The Fish Story

Being a Nuisance Is Part of Nature; Awaiting Another Week of Windage

By JAY MANN | Oct 09, 2019
Photo by: Jay Mann Sandpipers flocking to Holgate.

Surf City — One of my favorite reads is the monthly report of wildlife-related nuisance calls to the NJ Division of Fish and Wildlife. The list is the enumerating, by species, of complaints born of wildlife and humanity failing to play nicely together in the most crowded state in the nation. This is where I get to throw a bone to the NJ Pinelands for sustaining over 1.1 million acres of wilderness in such a crowded state.

Here’s a look at the most recent creature-specific rundown of wildlife-related nuisance calls, via the Wildlife Services section of the Bureau of Wildlife Management: bear, 118; opossum, 4; beaver, 5; owl, 2; bobcat, 1; raccoon, 10; coyote, 26; skunk, 9; deer, 31; fox, 24; squirrel, 3; frog, 1; swan,1; goose, 1; turkey, 15; gull, 1; turtle, 2; unknown, 2; heron, 1; woodchuck, 8; and mountain lion, 2

I can surely understand this list being dominated by deer, bears and coyotes, the latter becoming an instant nuisance if merely seen running far off in the distance.

“It would have killed our cat for sure, officer!”

“Is your cat OK, ma’am?”

“Well, we don’t have an actual cat, but that rotten coyote would have killed it if we did.”

You might sense I harbor a soft spot for crafty survivalist coyotes, ridiculously blamed by the hunting community for cruelly killing all the state’s overpopulated deer – while NJ hunters last year killed about 50,000 whitetails. Hmmm. I’m not big on math but …

Foxes can be a real nuisance in our parts, especially when casually dining on nesting birds. But that’s a repeat of last week’s refuge v. foxes write-up herein.

As to monthly fox complaints, these Canidae are notorious for pilfering food left outside by folks with a penchant for feeding every feral cat in the neighborhood. Somewhat related is a more intimate tendency of foxes to eventually hunker down near to where bowls fill freely, i.e. on the porch. I know of many cases where foxes become porch potatoes, to the point of not even fleeing when humans come and go.

In tribute to foxes, theories have them playing an important role in bringing mankind and canines together as one happy family. An article at, headlined “Foxes were domesticated by humans in the Bronze Age,” goes into the archeological evidence supporting that early companionship. I’ll bet it happened when Bronze Agers put out food for the neighborhood saber-tooth tigers.

By the by, a bogus allegation aimed at foxes – and a prime cause for call-ins about their bothersome presence near humanity – is a groundless fear they dine on cats, be they felines of a household or feral form. That’s highly unlikely, in a someone-could-lose-an-eye combat vein. Per authorities at, “Foxes and cats meet many times every night, and invariably ignore each other. When a fight does break out, it’s often the fox that comes off worse in the encounter.”

“Sparky, what happened to your face!?”

“Let’s just stay I’ll be sticking with porch food from now on.”

As to the list’s significant monthly skunk presence, I assume mere whiffable nearbyness qualifies them as bothersome. Admittedly, it’s not the type wildlife you nonchalantly run out and shoo away on your own. “Don’t you raise your tail to me, mister!”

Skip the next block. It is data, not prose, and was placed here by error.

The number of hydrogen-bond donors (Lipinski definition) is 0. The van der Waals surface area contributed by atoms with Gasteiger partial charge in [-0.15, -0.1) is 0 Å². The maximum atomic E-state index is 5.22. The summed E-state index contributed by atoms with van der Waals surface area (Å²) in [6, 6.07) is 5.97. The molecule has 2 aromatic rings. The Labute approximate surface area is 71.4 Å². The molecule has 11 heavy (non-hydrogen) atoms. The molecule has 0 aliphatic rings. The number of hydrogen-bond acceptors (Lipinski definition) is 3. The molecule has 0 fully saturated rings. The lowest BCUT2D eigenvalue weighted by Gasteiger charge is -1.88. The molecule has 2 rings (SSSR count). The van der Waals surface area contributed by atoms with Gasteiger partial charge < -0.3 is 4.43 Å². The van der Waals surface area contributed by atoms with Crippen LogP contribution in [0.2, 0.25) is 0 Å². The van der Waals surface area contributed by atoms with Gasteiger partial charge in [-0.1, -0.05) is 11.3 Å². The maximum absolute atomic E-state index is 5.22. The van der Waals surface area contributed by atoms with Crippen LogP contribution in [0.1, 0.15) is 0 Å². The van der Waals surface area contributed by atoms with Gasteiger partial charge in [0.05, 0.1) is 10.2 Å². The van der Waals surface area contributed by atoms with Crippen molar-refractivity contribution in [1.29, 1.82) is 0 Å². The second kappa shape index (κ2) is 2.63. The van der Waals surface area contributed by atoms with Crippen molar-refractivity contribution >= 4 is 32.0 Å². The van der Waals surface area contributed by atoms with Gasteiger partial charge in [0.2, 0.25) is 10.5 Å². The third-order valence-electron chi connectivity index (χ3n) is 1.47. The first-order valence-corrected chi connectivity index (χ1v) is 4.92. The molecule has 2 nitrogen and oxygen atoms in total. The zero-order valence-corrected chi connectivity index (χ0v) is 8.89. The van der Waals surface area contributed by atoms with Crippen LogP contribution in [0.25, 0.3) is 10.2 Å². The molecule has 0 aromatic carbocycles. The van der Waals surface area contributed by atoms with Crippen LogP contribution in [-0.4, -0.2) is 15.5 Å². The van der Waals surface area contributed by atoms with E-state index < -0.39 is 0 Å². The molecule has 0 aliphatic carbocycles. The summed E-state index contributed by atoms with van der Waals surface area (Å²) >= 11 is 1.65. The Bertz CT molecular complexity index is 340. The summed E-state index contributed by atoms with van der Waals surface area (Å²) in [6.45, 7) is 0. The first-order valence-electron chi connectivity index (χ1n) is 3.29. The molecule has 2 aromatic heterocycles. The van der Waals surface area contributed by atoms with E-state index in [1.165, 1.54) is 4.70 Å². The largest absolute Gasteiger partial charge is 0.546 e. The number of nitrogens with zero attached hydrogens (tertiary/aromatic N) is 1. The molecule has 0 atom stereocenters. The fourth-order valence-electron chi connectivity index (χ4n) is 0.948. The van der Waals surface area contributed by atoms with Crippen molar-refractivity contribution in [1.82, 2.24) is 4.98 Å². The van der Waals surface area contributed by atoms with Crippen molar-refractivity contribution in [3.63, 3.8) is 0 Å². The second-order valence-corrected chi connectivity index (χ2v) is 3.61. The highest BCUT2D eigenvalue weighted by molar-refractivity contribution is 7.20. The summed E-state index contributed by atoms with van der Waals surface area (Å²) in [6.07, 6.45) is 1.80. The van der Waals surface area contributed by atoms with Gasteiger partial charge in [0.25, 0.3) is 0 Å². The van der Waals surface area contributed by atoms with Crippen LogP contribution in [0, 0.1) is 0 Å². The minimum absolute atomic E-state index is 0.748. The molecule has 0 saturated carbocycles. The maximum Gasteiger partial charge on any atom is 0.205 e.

Wild turkeys remain significant people aggravators, especially when rafting around farms in gangs of 20 or more. They can also be a bit harebrained when crossing highways. Hell, we had a Stafford cop driven to shoot one with his sidearm when it wouldn’t quit playing chicken with speeding cars on Route 72. A turkey playing chicken, that’s kinda funny, isn’t it? Whatever. “Bang!”

Back to the list, I’m betting the latest raccoon nuisance calls were down due to the time of year. LBI alone will have many times that many raccoon complaints come winter. How do they get over here? They casually waddle over the bridges from the mainland, usually late at night. They’re already hugging the wide shoulders on the new Causeway.

Underrepresented in the F&W complaint department are swans, with a lone call-in against them. Good thing they didn’t have that list when I regularly fished a creek off the Manahawkin Road-to-Nowhere. I was routinely subjected to swan savagery. Those huge-winged maniacs would ferociously attack me as I quietly fished for white perch and herring.

During a land-based swan attack, an alpha swan begins to stride over, rather slowly – already cockily readying itself for trouble at a goodly distance off. Even from afar, its eyes speak of bad intent. Taking on a total macho air, it closes ground, picking up forward speed. Then, when maybe 30 feet away, it throws open its 7-foot wingspan, lowers its head almost to the ground and explodes into a linebacker-like bull rush. “WTF, bird?!”

Despite being dubbed a mute swan, those whack-jobs can loose a raucously disconcerting battle honk, loud enough to echo across nearby Barnegat Bay. Clammers be out on the flats, all, “Sounds like someone’s getting attacked one good by a swan.” If they listen closely, they might also hear my resounding anti-swan cusses, as I toss my rod and bust back to my truck. Sure, I’ve tried to man-up and take on an attack. All it took was a couple solid, face-level swan pecks aimed at my eyes before it was “screw this!” time – getting ass-bit as I turned to ignobly retreat. Nutcase birds!

Downsizing a bit, Canada geese, also highly prone to attacks, often catch well-deserved nuisance hell based on overpopulation – and related feces deposition. They’ve crapped up so many schoolyards and playing fields that groundskeepers now academically study the proven methodology of Carl Spackler (Bill Murray) in “Caddyshack.”